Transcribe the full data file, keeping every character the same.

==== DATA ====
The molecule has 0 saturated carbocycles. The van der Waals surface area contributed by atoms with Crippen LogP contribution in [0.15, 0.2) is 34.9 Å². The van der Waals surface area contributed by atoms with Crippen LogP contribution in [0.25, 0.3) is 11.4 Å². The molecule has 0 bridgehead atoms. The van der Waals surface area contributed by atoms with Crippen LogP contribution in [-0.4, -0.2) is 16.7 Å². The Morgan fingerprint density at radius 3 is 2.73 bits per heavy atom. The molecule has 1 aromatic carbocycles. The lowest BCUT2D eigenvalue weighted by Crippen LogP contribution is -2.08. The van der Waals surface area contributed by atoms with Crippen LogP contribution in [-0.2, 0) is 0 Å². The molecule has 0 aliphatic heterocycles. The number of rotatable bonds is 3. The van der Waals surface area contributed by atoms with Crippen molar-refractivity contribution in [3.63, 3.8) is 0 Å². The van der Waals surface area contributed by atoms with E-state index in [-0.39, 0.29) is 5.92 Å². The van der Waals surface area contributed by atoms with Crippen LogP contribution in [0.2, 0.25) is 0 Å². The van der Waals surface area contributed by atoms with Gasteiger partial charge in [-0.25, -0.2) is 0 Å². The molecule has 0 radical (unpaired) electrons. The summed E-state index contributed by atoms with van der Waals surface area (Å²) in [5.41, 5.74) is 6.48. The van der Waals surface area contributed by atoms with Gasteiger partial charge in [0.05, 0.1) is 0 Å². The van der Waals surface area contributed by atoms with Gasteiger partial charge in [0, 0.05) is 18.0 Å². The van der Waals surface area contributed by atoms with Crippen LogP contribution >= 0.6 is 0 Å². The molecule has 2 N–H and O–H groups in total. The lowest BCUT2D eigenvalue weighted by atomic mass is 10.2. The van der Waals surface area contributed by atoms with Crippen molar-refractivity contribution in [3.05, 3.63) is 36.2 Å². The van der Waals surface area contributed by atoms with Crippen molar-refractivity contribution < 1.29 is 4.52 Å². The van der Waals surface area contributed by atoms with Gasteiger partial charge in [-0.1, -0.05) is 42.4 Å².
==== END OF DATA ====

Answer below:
The molecule has 0 saturated carbocycles. The van der Waals surface area contributed by atoms with Crippen LogP contribution in [0.15, 0.2) is 34.9 Å². The van der Waals surface area contributed by atoms with Crippen LogP contribution in [0.25, 0.3) is 11.4 Å². The molecule has 0 bridgehead atoms. The van der Waals surface area contributed by atoms with Crippen LogP contribution in [-0.4, -0.2) is 16.7 Å². The Morgan fingerprint density at radius 3 is 2.73 bits per heavy atom. The molecule has 1 aromatic carbocycles. The lowest BCUT2D eigenvalue weighted by Crippen LogP contribution is -2.08. The van der Waals surface area contributed by atoms with Crippen LogP contribution in [-0.2, 0) is 0 Å². The molecule has 0 aliphatic heterocycles. The number of rotatable bonds is 3. The van der Waals surface area contributed by atoms with Crippen molar-refractivity contribution in [3.63, 3.8) is 0 Å². The van der Waals surface area contributed by atoms with E-state index in [-0.39, 0.29) is 5.92 Å². The van der Waals surface area contributed by atoms with Crippen LogP contribution in [0.2, 0.25) is 0 Å². The van der Waals surface area contributed by atoms with Gasteiger partial charge in [-0.25, -0.2) is 0 Å². The molecule has 0 radical (unpaired) electrons. The summed E-state index contributed by atoms with van der Waals surface area (Å²) in [5.41, 5.74) is 6.48. The van der Waals surface area contributed by atoms with Gasteiger partial charge in [0.05, 0.1) is 0 Å². The van der Waals surface area contributed by atoms with Gasteiger partial charge in [0, 0.05) is 18.0 Å². The van der Waals surface area contributed by atoms with Crippen LogP contribution >= 0.6 is 0 Å². The molecule has 2 N–H and O–H groups in total. The lowest BCUT2D eigenvalue weighted by atomic mass is 10.2. The van der Waals surface area contributed by atoms with Crippen molar-refractivity contribution in [3.05, 3.63) is 36.2 Å². The van der Waals surface area contributed by atoms with Crippen molar-refractivity contribution < 1.29 is 4.52 Å². The van der Waals surface area contributed by atoms with Gasteiger partial charge in [-0.1, -0.05) is 42.4 Å².